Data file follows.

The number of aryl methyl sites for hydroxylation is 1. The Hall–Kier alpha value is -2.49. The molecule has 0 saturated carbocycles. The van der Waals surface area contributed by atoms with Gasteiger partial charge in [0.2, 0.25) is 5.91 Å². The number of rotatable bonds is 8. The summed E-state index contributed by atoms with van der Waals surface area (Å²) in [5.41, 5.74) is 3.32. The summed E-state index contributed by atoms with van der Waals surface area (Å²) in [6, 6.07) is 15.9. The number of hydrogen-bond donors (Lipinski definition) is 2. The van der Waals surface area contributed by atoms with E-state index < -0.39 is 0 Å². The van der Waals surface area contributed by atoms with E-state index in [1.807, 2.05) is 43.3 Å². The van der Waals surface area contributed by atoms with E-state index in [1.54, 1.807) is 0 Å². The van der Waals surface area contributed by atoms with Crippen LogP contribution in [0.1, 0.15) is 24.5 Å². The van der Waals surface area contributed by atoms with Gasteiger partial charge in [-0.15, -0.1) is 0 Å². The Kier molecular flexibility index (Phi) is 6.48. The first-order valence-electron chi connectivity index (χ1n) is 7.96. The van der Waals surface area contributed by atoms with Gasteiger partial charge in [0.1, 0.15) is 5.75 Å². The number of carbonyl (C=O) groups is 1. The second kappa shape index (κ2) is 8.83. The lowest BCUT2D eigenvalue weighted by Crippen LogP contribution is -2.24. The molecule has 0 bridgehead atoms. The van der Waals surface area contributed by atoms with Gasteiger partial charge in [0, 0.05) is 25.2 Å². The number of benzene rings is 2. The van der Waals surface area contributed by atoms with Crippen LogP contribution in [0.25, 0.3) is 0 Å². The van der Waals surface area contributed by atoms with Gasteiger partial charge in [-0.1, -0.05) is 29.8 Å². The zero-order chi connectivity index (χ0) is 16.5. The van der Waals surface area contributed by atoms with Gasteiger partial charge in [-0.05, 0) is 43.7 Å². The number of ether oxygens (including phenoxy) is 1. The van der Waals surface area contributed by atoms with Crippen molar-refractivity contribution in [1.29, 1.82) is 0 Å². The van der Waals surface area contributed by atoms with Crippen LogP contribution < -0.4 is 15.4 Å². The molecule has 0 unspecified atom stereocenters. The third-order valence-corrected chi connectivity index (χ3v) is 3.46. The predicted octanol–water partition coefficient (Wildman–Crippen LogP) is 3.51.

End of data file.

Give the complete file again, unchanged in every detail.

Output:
The number of aryl methyl sites for hydroxylation is 1. The Hall–Kier alpha value is -2.49. The molecule has 0 saturated carbocycles. The van der Waals surface area contributed by atoms with Gasteiger partial charge in [0.2, 0.25) is 5.91 Å². The number of rotatable bonds is 8. The summed E-state index contributed by atoms with van der Waals surface area (Å²) in [5.41, 5.74) is 3.32. The summed E-state index contributed by atoms with van der Waals surface area (Å²) in [6, 6.07) is 15.9. The number of hydrogen-bond donors (Lipinski definition) is 2. The van der Waals surface area contributed by atoms with E-state index < -0.39 is 0 Å². The van der Waals surface area contributed by atoms with E-state index in [1.807, 2.05) is 43.3 Å². The van der Waals surface area contributed by atoms with E-state index in [1.54, 1.807) is 0 Å². The van der Waals surface area contributed by atoms with Crippen LogP contribution in [0.1, 0.15) is 24.5 Å². The van der Waals surface area contributed by atoms with Gasteiger partial charge in [-0.15, -0.1) is 0 Å². The Kier molecular flexibility index (Phi) is 6.48. The first-order valence-electron chi connectivity index (χ1n) is 7.96. The van der Waals surface area contributed by atoms with Gasteiger partial charge in [0.1, 0.15) is 5.75 Å². The number of carbonyl (C=O) groups is 1. The second kappa shape index (κ2) is 8.83. The lowest BCUT2D eigenvalue weighted by Crippen LogP contribution is -2.24. The molecule has 0 bridgehead atoms. The van der Waals surface area contributed by atoms with Gasteiger partial charge in [0, 0.05) is 25.2 Å². The number of benzene rings is 2. The van der Waals surface area contributed by atoms with Crippen LogP contribution in [0.25, 0.3) is 0 Å². The van der Waals surface area contributed by atoms with Gasteiger partial charge in [-0.1, -0.05) is 29.8 Å². The zero-order chi connectivity index (χ0) is 16.5. The van der Waals surface area contributed by atoms with Gasteiger partial charge in [-0.05, 0) is 43.7 Å². The number of ether oxygens (including phenoxy) is 1. The van der Waals surface area contributed by atoms with Crippen molar-refractivity contribution in [1.29, 1.82) is 0 Å². The van der Waals surface area contributed by atoms with Crippen LogP contribution < -0.4 is 15.4 Å². The molecule has 0 unspecified atom stereocenters. The third-order valence-corrected chi connectivity index (χ3v) is 3.46. The predicted octanol–water partition coefficient (Wildman–Crippen LogP) is 3.51.